In another huge step toward electronic textbooks with the look and feel of real books, scientists have created an ultra-thin screen that can be bent, twisted, and even rolled up and still display crisp text.
The material, only as thick as three human hairs, displays black text on a whitish-gray background with a resolution similar to that of a typical laptop computer screen.
The screen is so flexible it can be rolled into a cylinder about a half-inch wide without losing its image quality.
Although it’s not quite the dream of single-sheet electronic newspapers or books that can display hundreds of pages of text, its creators say it’s the first flexible computer screen of its kind.
“I think it’s a major step forward. We have cleared a big obstacle in electronic paper development,” said Yu Chen, a research scientist with E Ink Corp. of Cambridge, Mass.
E Ink is one of several companies working to develop electronic “paper” for eNewspapers, eBooks, and other possible applicationseven clothing with computer screens sewn into it.
The new screen is described in the May 8 issue of the journal Nature.
Aris Silzars, the past president of the San Jose, Calif.-based Society for Information Display, said one of the technology’s first applications could be something like an electronic tablet lawyers could use in place of bulky laptops.
But Silzars said the best uses of the new screen, which E Ink is still developing, might not be evident. “It’s very hard to predict where this thing may go,” he said.
One possibility is electronic textbooks that can be refreshed with new content instantly, saving schools on the cost of textbook purchases. A common complaint about the current generation of eBook reader devices is they don’t replicate the experience of reading from an actual book. Electronic paper could change that some day.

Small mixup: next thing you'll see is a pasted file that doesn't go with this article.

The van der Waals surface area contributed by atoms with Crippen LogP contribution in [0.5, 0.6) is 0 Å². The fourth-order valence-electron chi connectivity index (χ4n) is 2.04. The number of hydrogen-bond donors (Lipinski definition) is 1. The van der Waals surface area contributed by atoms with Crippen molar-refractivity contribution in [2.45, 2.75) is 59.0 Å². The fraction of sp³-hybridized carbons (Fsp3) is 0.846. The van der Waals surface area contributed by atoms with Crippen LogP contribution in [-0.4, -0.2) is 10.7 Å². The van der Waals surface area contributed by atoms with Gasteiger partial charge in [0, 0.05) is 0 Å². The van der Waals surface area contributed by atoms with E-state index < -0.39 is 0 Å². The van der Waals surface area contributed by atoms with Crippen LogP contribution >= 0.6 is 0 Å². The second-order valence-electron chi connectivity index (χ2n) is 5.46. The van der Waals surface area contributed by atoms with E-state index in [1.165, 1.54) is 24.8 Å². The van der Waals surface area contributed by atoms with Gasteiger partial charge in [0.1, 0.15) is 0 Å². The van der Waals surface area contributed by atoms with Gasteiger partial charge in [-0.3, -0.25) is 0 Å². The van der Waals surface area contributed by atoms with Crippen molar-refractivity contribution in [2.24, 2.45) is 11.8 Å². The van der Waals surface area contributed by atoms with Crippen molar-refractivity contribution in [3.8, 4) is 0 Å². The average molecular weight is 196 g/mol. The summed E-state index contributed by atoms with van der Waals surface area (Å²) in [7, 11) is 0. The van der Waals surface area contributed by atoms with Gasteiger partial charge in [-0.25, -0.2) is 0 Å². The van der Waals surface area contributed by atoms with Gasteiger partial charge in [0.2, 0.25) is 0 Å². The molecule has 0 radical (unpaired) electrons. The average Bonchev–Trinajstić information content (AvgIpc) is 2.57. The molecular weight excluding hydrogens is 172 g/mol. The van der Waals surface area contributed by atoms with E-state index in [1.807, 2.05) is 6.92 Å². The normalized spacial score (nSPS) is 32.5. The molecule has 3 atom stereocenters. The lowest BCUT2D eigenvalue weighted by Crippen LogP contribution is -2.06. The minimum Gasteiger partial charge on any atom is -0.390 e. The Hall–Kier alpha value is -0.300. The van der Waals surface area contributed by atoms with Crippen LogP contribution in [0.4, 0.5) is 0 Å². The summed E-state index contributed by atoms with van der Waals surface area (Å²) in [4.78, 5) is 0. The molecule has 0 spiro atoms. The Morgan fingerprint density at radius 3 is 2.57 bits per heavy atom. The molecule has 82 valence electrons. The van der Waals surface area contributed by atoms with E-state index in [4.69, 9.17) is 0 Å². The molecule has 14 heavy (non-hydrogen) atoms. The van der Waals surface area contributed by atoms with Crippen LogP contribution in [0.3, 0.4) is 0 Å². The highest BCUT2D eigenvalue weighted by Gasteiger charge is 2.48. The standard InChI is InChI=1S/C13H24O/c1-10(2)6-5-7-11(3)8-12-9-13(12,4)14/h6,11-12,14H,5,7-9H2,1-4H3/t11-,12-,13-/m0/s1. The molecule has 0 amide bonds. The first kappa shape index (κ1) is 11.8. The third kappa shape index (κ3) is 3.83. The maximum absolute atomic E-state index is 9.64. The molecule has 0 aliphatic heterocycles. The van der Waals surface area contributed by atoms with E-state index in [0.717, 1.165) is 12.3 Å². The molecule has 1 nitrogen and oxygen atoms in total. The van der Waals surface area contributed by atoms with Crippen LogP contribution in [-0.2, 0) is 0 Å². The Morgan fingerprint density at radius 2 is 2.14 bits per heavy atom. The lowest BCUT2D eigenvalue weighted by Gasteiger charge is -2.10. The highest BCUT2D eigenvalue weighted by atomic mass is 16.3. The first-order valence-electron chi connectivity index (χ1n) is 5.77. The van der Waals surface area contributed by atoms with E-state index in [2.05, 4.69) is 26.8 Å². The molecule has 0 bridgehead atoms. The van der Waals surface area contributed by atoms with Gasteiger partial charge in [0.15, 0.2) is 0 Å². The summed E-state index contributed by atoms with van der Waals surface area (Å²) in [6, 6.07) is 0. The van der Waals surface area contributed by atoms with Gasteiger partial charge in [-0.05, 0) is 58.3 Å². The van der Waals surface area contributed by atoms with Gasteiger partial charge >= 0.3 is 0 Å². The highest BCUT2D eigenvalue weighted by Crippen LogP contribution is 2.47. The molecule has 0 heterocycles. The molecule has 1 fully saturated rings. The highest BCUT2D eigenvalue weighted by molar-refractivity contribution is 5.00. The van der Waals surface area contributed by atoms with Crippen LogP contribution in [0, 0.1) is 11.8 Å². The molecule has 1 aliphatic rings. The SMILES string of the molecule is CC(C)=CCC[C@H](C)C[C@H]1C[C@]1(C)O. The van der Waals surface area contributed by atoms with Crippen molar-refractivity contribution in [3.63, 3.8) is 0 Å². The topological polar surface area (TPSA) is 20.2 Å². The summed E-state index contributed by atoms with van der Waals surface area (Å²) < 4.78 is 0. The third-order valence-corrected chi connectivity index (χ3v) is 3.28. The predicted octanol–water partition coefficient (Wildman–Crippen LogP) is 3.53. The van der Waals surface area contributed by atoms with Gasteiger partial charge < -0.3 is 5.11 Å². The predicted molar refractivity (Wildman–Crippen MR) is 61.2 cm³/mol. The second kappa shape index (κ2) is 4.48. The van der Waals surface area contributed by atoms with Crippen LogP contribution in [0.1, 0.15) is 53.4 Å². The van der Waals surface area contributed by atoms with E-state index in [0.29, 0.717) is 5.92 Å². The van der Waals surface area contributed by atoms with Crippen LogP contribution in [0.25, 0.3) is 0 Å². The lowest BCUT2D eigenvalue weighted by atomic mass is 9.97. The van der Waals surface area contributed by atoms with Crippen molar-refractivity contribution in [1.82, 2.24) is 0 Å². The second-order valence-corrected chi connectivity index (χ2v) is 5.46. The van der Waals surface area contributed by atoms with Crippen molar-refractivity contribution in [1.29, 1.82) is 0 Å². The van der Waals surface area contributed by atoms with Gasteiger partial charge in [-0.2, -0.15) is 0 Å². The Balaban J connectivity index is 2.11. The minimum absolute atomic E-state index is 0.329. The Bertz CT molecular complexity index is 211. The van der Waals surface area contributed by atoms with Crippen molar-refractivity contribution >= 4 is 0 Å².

Chen and his co-workers made the 3-inch wide display screen flexible by developing a stainless steel foil topped with a thin layer of circuits that control an overlying film of electronic ink.
That “ink,” developed in 1997 by a Massachusetts Institute of Technology scientist, contains tiny capsules with black and white particles with opposing electrical charges floating in a clear fluid.
When a negative voltage is run through circuits behind these capsules, the positive white particles move to the capsule’s top. A positive current does the same to the negative black particles.
The human eye blends these resulting patterns of black- or white-topped capsules into text displayed in a traditional column.
Currently, information and power is fed to the screen through a wired hookup. But Chen’s team is working on a self-contained system that could receive data through a wireless connection.
They also hope to boost the speed at which the screen switches to a new “page” of text, from the current quarter of a second to at least 10 times as fast, so it can display video.
Another goal is making the screen display a full range of colors.
Robert Wisnieff, senior manager of IBM Corp.’s Advanced Display Technology Laboratory in Yorktown Heights, N.Y., said E Ink’s flexible screen is something many futurists believe is crucial to making electronic screens part of every day life.
He envisions such lightweight, thin screens being used for a credit card that could display the available balance or recent purchases.
Another possible use is a jacket with a screen sewn into its sleeve to allow its wearer to read eMail while on the run, check stock prices, or access maps in an unfamiliar city.
“This is a peek at the future,” Wisnieff said of the technology.
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E Ink Corp